Leading up to the launch of Avengers: Infinity War on April 27, television and film writer AJ Caulfield, The Young Folks’ Film Editor Allyson Johnson, and The Young Folks’ Television Editor Mae Abdulbaki joined forces for a three-part Marvel series called “Marvel: The Good, The Bad, and The Strange.”
Think of your life in the last 10 years. How many awkward dates have you reluctantly dressed up for, nervously laughed through while trying as hard as possible to catch the attention of the waiter for the check without tipping your would-be romantic partner off that you’re having a decidedly Not Good Time? Can you list the number of things you’ve said to a friend or family member you’d give all your saved-up shekels to reverse time and take back — because you regret what came out of your mouth that much? How much have you grown as person? How have you remained the same?
As humans, we’re not built free of flaws. We’re meant to change, forever shift from old selves to new, chase improvement, avoid stagnation. It’s simply the way of the world, and a lot can change in 10 years. At 13, I had short and spiky flame-orange hair, a crush on a boy who was in no way interested in conversing with me, and a custom-coded MySpace page. Now, at 23, my hair has grown past my hips in brunette curtains; I pine for no one (well, except for maybe Chris Pine, but that’s just a poor attempt at a pun); and my MySpace is as dead as things can be on the internet. Point being: I wasn’t perfect then, and I’m not now. I’ve had moments of significance and times of serious shame — as I’m sure many of you have. It’s how people operate.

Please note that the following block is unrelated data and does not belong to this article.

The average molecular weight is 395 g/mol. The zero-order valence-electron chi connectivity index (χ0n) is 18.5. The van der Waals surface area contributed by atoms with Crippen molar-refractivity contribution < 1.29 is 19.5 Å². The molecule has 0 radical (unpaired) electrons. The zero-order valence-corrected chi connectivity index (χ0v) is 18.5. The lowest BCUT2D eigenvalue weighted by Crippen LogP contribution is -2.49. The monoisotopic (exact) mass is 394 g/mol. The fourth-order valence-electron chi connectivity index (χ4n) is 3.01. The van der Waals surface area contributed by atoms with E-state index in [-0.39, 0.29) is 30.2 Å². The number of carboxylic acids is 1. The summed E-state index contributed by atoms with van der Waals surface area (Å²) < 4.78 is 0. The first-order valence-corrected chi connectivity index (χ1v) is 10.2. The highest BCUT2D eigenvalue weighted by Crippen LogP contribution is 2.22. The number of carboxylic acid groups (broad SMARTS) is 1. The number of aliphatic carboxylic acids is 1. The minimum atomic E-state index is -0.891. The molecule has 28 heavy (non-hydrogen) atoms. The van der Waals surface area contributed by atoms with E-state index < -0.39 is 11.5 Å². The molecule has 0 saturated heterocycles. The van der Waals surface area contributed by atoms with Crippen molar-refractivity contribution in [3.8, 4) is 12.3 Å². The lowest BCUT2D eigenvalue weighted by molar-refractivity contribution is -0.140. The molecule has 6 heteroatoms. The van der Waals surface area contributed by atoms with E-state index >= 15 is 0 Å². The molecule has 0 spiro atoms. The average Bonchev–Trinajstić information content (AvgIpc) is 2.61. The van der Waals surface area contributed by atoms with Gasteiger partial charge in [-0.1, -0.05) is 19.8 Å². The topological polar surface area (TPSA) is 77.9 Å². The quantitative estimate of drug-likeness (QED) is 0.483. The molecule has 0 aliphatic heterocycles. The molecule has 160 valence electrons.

I often wonder: Should we expect the things we consume to be any different?
The impending release of Avengers: Infinity War marks the culmination of a decade of Marvel movie greatness, an occasion that rouses reflection and revisitation in nearly all fans — myself, Allyson, and Mae included. As my mind flipped through the Rolodex of series installments, everything from 2008’s Iron Man to 2018’s Black Panther, to remember what thrills and moves me about the MCU, I made an important realization: Some Marvel movies, like some moments in life, aren’t as great as others.
Of the 18 total MCU entries to date, there are six flicks that pale in comparison to their franchise fellows, are dwarfed when juxtaposed against other Marvel films: The Incredible Hulk, Thor, Iron Man 2, Thor: The Dark World, Ant-Man, and Doctor Strange. Though none are total stinkers or entirely ineligible to be enjoyed, they do serve as dark spots in Marvel’s otherwise illumined and illustrious cinematic stockpile. Here’s why.